Bill Ash is a genuine Boy’s Own hero of whom you have probably never heard. But because Patrick Bishop writes like a dream, you are unlikely ever to forget him. Born in Texas, Ash was appalled by the rise of Nazi Germany. Long before the US entered the war, he renounced his American citizenship, travelled north to join the Royal Canadian Air Force, went to Britain and transferred to the RAF. By the time he was twenty-five he had been shot down (crash-landing in France), captured, interrogated and, in 1942, sent to Stalag Luft III, a German prison camp solely for RAF captives ninety miles southeast of Berlin. The Germans usually treated them well because they regarded the British as their social and cultural equals, unlike their Russian and Jewish captives, few of whom survived the war.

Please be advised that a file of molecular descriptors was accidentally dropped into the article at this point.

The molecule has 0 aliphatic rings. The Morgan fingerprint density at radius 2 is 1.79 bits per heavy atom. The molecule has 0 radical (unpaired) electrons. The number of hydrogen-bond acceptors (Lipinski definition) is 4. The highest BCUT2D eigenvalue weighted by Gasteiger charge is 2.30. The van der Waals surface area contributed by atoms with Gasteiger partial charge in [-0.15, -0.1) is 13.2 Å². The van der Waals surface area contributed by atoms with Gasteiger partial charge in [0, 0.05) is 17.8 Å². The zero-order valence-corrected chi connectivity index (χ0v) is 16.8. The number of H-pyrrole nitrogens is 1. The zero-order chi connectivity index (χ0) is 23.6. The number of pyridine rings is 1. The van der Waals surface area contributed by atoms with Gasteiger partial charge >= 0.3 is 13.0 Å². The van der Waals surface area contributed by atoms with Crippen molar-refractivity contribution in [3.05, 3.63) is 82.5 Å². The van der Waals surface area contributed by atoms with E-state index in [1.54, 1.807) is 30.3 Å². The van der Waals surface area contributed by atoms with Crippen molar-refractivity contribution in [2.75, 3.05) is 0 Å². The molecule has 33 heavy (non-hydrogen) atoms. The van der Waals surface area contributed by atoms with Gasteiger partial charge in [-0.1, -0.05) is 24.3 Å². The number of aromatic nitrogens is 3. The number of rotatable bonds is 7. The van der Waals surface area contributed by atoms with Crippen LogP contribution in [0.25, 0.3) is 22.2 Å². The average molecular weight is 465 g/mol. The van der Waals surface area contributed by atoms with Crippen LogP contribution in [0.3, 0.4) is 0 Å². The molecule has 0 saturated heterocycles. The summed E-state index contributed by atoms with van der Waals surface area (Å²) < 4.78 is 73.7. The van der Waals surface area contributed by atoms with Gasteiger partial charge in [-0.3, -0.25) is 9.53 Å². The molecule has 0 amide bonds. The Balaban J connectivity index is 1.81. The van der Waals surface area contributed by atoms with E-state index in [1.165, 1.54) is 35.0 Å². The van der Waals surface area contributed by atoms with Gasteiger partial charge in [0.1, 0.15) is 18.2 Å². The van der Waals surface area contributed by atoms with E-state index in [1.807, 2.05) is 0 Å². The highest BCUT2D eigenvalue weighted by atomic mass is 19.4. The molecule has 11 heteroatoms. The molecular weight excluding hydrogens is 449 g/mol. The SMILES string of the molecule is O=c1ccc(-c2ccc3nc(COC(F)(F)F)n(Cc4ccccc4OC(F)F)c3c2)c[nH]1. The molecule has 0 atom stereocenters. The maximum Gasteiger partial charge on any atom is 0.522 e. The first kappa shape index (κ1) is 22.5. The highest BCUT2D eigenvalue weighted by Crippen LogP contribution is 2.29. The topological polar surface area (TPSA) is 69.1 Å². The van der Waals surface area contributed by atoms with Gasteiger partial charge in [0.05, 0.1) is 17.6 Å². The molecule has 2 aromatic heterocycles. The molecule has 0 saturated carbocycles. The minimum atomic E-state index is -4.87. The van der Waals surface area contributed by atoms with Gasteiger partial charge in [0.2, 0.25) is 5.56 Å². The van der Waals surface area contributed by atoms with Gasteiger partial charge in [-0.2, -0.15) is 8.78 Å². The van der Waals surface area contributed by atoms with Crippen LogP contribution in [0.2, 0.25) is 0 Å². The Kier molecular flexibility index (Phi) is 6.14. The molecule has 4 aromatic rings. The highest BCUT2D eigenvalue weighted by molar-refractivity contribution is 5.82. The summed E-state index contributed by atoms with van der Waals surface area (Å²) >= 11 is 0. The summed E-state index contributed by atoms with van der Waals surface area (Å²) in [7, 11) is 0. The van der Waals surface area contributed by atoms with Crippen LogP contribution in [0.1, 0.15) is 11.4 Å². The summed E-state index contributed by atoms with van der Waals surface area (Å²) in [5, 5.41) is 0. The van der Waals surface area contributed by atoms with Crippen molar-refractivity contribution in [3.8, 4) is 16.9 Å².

Inside the camp, Ash devoted himself to constant, inventive and dangerous tunnelling, though he never managed to escape for more than a few days. After being recaptured, he usually spent many weeks in the solitary confinement block (‘the cooler’). One nearly successful escape, under the latrines, was especially clever, if